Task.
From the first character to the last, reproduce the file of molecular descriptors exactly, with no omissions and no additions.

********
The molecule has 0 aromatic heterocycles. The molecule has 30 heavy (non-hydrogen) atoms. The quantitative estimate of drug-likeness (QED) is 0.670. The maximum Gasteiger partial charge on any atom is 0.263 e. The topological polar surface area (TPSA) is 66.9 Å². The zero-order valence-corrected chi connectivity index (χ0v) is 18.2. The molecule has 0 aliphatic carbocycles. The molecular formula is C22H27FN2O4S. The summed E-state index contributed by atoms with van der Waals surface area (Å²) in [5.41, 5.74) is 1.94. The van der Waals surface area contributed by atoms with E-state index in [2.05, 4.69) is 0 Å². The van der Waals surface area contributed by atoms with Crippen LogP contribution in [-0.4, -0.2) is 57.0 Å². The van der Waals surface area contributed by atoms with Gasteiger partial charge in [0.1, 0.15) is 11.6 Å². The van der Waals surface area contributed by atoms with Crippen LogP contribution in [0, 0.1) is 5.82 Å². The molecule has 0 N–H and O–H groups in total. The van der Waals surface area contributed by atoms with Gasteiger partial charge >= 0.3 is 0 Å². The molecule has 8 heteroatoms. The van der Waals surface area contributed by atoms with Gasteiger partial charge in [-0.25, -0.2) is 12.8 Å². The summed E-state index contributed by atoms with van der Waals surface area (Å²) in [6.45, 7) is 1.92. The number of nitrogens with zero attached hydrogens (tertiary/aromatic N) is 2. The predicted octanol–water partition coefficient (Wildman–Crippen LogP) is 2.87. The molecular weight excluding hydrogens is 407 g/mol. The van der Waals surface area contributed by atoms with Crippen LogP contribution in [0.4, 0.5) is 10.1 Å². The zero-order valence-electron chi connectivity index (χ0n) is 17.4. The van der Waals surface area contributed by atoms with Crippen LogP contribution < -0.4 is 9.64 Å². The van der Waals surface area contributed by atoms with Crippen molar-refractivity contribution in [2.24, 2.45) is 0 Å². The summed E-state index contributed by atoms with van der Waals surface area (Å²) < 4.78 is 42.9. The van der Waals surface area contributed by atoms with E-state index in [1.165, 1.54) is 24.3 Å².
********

The molecule has 0 aromatic heterocycles. The molecule has 30 heavy (non-hydrogen) atoms. The quantitative estimate of drug-likeness (QED) is 0.670. The maximum Gasteiger partial charge on any atom is 0.263 e. The topological polar surface area (TPSA) is 66.9 Å². The zero-order valence-corrected chi connectivity index (χ0v) is 18.2. The molecule has 0 aliphatic carbocycles. The molecular formula is C22H27FN2O4S. The summed E-state index contributed by atoms with van der Waals surface area (Å²) in [5.41, 5.74) is 1.94. The van der Waals surface area contributed by atoms with E-state index in [2.05, 4.69) is 0 Å². The van der Waals surface area contributed by atoms with Crippen LogP contribution in [-0.4, -0.2) is 57.0 Å². The van der Waals surface area contributed by atoms with Gasteiger partial charge in [0.1, 0.15) is 11.6 Å². The van der Waals surface area contributed by atoms with Crippen LogP contribution in [0, 0.1) is 5.82 Å². The molecule has 0 N–H and O–H groups in total. The van der Waals surface area contributed by atoms with Gasteiger partial charge >= 0.3 is 0 Å². The molecule has 8 heteroatoms. The van der Waals surface area contributed by atoms with Gasteiger partial charge in [-0.25, -0.2) is 12.8 Å². The summed E-state index contributed by atoms with van der Waals surface area (Å²) in [6.45, 7) is 1.92. The number of nitrogens with zero attached hydrogens (tertiary/aromatic N) is 2. The predicted octanol–water partition coefficient (Wildman–Crippen LogP) is 2.87. The molecular weight excluding hydrogens is 407 g/mol. The van der Waals surface area contributed by atoms with Crippen LogP contribution in [0.4, 0.5) is 10.1 Å². The zero-order valence-electron chi connectivity index (χ0n) is 17.4. The van der Waals surface area contributed by atoms with Crippen LogP contribution < -0.4 is 9.64 Å². The van der Waals surface area contributed by atoms with Crippen molar-refractivity contribution in [2.24, 2.45) is 0 Å². The summed E-state index contributed by atoms with van der Waals surface area (Å²) < 4.78 is 42.9. The van der Waals surface area contributed by atoms with E-state index in [1.165, 1.54) is 24.3 Å².